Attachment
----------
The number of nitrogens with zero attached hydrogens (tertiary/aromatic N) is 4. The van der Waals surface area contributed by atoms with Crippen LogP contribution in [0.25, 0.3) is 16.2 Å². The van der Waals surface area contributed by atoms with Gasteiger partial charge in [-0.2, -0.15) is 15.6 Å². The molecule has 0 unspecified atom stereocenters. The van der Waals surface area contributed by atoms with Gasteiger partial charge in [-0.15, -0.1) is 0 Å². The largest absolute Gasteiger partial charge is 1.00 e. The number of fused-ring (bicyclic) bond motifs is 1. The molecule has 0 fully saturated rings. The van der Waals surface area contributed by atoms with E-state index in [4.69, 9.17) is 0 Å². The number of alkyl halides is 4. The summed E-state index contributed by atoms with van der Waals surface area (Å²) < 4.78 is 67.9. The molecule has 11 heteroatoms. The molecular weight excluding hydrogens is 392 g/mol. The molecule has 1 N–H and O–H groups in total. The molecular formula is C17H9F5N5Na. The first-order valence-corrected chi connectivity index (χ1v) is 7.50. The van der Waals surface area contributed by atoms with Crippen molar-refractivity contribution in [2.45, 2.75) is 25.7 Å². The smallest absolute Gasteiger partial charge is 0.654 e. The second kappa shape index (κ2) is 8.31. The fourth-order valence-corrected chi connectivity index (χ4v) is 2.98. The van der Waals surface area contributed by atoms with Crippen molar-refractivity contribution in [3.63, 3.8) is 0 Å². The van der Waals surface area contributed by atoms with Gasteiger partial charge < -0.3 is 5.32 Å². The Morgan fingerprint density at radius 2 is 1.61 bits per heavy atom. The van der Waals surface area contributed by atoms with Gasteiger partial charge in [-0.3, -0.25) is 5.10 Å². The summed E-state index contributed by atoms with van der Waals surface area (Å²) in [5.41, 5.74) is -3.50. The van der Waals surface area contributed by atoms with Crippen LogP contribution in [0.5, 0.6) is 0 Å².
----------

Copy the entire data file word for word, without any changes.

The number of nitrogens with zero attached hydrogens (tertiary/aromatic N) is 4. The van der Waals surface area contributed by atoms with Crippen LogP contribution in [0.25, 0.3) is 16.2 Å². The van der Waals surface area contributed by atoms with Gasteiger partial charge in [-0.2, -0.15) is 15.6 Å². The molecule has 0 unspecified atom stereocenters. The van der Waals surface area contributed by atoms with Gasteiger partial charge in [-0.15, -0.1) is 0 Å². The largest absolute Gasteiger partial charge is 1.00 e. The number of fused-ring (bicyclic) bond motifs is 1. The molecule has 0 fully saturated rings. The van der Waals surface area contributed by atoms with E-state index in [4.69, 9.17) is 0 Å². The number of alkyl halides is 4. The summed E-state index contributed by atoms with van der Waals surface area (Å²) < 4.78 is 67.9. The molecule has 11 heteroatoms. The molecular weight excluding hydrogens is 392 g/mol. The molecule has 1 N–H and O–H groups in total. The molecular formula is C17H9F5N5Na. The first-order valence-corrected chi connectivity index (χ1v) is 7.50. The van der Waals surface area contributed by atoms with Crippen molar-refractivity contribution in [2.45, 2.75) is 25.7 Å². The smallest absolute Gasteiger partial charge is 0.654 e. The second kappa shape index (κ2) is 8.31. The fourth-order valence-corrected chi connectivity index (χ4v) is 2.98. The van der Waals surface area contributed by atoms with Crippen molar-refractivity contribution in [3.63, 3.8) is 0 Å². The van der Waals surface area contributed by atoms with Gasteiger partial charge < -0.3 is 5.32 Å². The Morgan fingerprint density at radius 2 is 1.61 bits per heavy atom. The van der Waals surface area contributed by atoms with Gasteiger partial charge in [-0.3, -0.25) is 5.10 Å². The summed E-state index contributed by atoms with van der Waals surface area (Å²) in [5.41, 5.74) is -3.50. The van der Waals surface area contributed by atoms with Crippen LogP contribution in [0.5, 0.6) is 0 Å².